Sharif, an auto-rickshaw driver who attended his ailing mother for four days at a hospital in the capital, was diagnosed with dengue when back to Feni, his home district.
Ariful Islam, a transport worker in Jatrabari in Dhaka, went to his home in Pabna, with pain in the body. He was found infected with dengue fever at the district sadar hospital, where he remained hospitalised for five days. Like Sharif and Ariful, hundred others had left the capital with dengue infection and received treatment in their respective areas.
According to the statistics at the Directorate General of Health Services (DGHS), dengue has spread to Gazipur, Munshiganj, Narayanganj, Feni, Pabna, Cumilla, Chandpur, Brahmanbaria, Kishoreganj, Chattogram, Laxmipur, Kushtia, Khulna, Jashore, Jhenidah, Bogura and Barisal districts apart from Dhaka.
So far 373 persons have been found infected with dengue outside Dhaka. Of them, 61 have been infected in Gazipur, 3 each in Munshiganj and Jhenidah, 13 in Narayanganj, 49 each in Chattogram and Feni, 29 in Chandpur, 5 in Noakhali, 4 each in Brahmanbaria and Laxmipur, 19 in Kushtia, 14 in Khulna, 20 in Jashore, 40 in Bogura, 57 in Rajshahi, 35 in Barishal, 13 in Sylhet and 1 each in Kishoreganj and Cumilla. They are undergoing treatment at different hospitals in their areas.
Generally, dengue is spread through the bite of a female Aedes mosquito. However, according to physicians, a man can be infected with the deadly virus if any mosquito bites him/her after biting a dengue patient.
Dr Ayesha Akter, assistant director at the Health Emergency Operation Centre and Control Room of DGHS, told The Business Standard that dengue patients in the districts outside Dhaka has been found in increasing numbers this year, compared to previous years. Most of them are returnees from Dhaka.
She said, dengue cases among the locals are low.
The DGHS advised dengue patients not to go outside the capital to ensure their better treatment, and prevent the spread of the deadly virus.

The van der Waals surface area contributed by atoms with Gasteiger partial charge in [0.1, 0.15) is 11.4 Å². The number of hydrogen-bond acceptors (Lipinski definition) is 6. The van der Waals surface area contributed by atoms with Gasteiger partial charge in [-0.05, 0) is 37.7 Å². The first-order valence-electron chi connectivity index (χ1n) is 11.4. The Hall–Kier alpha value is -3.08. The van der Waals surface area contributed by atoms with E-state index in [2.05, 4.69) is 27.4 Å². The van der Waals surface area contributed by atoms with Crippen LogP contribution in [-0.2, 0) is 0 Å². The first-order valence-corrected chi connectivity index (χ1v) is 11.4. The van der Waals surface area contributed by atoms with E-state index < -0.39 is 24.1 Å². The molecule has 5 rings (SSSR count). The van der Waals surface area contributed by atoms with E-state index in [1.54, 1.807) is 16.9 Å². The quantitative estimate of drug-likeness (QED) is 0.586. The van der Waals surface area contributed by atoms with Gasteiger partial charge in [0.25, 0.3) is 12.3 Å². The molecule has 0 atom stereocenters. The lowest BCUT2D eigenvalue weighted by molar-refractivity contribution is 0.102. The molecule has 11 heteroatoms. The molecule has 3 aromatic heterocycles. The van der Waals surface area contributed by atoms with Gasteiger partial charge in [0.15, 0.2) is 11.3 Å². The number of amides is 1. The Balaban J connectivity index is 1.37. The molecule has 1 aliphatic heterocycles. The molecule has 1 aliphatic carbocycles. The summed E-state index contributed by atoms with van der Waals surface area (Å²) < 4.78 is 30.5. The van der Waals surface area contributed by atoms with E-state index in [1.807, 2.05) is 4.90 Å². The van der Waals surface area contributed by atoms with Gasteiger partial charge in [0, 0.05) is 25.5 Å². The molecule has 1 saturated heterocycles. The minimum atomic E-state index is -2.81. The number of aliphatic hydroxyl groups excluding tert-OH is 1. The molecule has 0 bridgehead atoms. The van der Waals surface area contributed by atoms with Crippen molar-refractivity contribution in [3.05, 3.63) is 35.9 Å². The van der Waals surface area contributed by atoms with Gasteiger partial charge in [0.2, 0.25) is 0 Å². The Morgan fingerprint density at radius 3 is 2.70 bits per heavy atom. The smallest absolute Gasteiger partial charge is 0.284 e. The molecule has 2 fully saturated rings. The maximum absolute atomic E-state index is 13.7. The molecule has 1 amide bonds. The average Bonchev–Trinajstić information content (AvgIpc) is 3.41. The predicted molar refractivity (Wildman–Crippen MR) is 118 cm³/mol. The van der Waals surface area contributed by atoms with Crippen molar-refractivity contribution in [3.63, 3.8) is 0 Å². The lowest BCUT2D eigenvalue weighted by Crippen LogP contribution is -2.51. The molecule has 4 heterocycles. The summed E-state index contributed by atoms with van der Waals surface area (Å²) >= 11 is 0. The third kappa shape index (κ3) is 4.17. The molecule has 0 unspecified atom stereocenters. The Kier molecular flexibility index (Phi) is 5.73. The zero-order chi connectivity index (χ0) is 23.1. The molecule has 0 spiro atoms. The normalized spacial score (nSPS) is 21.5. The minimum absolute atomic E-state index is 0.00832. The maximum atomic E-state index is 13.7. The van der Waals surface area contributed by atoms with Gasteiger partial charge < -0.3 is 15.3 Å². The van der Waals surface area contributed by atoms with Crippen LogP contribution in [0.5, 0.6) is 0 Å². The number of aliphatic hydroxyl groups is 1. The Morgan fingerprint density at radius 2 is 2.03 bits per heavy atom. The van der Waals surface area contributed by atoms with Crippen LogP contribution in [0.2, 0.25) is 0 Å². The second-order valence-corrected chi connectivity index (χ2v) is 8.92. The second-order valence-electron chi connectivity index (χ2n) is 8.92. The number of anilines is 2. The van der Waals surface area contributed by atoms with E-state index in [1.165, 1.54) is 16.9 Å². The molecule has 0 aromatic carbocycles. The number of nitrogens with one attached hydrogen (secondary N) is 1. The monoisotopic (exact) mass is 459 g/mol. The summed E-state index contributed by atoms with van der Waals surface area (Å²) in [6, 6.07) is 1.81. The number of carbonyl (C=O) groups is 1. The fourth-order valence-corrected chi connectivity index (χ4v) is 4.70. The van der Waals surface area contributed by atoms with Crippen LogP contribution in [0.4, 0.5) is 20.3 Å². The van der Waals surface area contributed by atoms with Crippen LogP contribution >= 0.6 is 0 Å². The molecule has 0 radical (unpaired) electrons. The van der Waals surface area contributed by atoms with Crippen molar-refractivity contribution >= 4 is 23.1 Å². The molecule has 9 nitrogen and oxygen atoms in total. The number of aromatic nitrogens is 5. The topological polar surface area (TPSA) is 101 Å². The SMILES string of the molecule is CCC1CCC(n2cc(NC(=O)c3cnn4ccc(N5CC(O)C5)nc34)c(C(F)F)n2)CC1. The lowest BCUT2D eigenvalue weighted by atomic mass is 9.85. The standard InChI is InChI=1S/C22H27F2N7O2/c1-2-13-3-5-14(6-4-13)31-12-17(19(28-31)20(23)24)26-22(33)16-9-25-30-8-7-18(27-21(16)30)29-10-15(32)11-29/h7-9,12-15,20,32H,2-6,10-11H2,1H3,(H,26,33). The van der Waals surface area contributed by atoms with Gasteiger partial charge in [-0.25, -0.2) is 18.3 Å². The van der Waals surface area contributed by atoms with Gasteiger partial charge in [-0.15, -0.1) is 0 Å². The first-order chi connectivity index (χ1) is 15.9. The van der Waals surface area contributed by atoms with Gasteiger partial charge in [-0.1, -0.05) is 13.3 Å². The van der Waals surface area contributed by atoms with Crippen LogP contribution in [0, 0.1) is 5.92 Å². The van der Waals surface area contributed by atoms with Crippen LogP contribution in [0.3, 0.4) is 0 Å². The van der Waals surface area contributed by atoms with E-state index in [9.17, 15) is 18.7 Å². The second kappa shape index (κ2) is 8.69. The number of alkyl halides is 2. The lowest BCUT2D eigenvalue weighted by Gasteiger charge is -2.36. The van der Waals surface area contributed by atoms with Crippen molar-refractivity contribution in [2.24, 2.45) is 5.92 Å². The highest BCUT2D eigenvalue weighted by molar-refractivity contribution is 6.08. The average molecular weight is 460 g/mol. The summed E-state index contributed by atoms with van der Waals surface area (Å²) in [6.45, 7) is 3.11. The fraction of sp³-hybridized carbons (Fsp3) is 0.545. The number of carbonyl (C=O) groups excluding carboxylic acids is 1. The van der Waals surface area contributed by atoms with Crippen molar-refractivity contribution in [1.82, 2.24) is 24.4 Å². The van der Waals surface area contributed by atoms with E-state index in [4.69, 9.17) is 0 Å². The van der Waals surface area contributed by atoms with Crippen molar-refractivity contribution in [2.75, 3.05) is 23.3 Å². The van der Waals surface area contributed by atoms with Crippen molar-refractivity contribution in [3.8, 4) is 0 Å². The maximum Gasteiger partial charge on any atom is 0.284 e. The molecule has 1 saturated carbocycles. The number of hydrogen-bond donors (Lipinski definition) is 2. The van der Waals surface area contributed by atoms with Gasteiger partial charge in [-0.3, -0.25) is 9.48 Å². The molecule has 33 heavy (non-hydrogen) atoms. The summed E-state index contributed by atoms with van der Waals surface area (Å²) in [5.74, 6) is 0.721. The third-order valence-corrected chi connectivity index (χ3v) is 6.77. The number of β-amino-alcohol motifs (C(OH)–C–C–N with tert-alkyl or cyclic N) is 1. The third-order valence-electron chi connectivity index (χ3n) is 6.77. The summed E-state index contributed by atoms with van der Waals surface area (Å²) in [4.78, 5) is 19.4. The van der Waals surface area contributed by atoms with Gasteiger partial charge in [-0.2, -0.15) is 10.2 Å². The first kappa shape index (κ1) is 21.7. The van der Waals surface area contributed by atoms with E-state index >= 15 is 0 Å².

Speaking to directors at hospitals and civil surgeons at the district level, it has been known that dengue patients are those who went back to their home districts after a visit to Dhaka. In most of the cases, locals have not been diagnosed with dengue.
Dr Md Niatuzzaman, civil surgeon in Feni, said almost all the dengue patients found in the district came from Dhaka.
Dr Mehedi Iqbal, civil surgeon in Pabna, noted the same as Dr Md Niatuzzaman, saying, “We have sent a letter to the DGHS, seeking necessary fund for treating dengue patients.”
First dengue patient in Bagura was found on July 18, and the number now rose to 56. Thirty-six of them are undergoing treatment at Shaheed Ziaur Rahman Medical College and Hospital, while the others returned home after recovery.
The hospital authority has set up a team for treating the dengue patients.
Dr Arifur Rahman, a member of the team, said that so far all the dengue patients they had received were returnees from Dhaka. He expressed his fear that dengue may spread among locals through these returning patients.
Dr ABM Abdullah, former dean of the medicine faculty at Bangabandhu Sheikh Mujib Medical University, told The Business Standard that all must work in a coordinated way to prevent dengue. He said, the government and city corporations will have to work in unison to prevent the proliferation of the mosquitoes. He added, Aedes mosquitoes are now being found outside Dhaka.
This year dengue situation has already crossed all past records. The number of dengue patients undergoing treatment at different hospitals across the country stood at 11,654 on July 28 (8,725 patients already returned home after taking treatment). In the last 24 hours, 824 more people have been admitted to different hospitals after getting infected with dengue virus.
According to the government, so far eight persons died of dengue. However, unofficial sources put the number at about 35.
Prof Abul Kalam Azad, director general of DGHS, asked the dengue infected people not to go outside of the capital during the upcoming Eid.
In Bangladesh, dengue was first identified in 2000, when as many people as 5,551 were found infected with the deadly virus; 93 of them died, as per the DGHS data.
Last year 10,148 persons suffered from the viral fever, and at least 26 of them succumbed to their illness.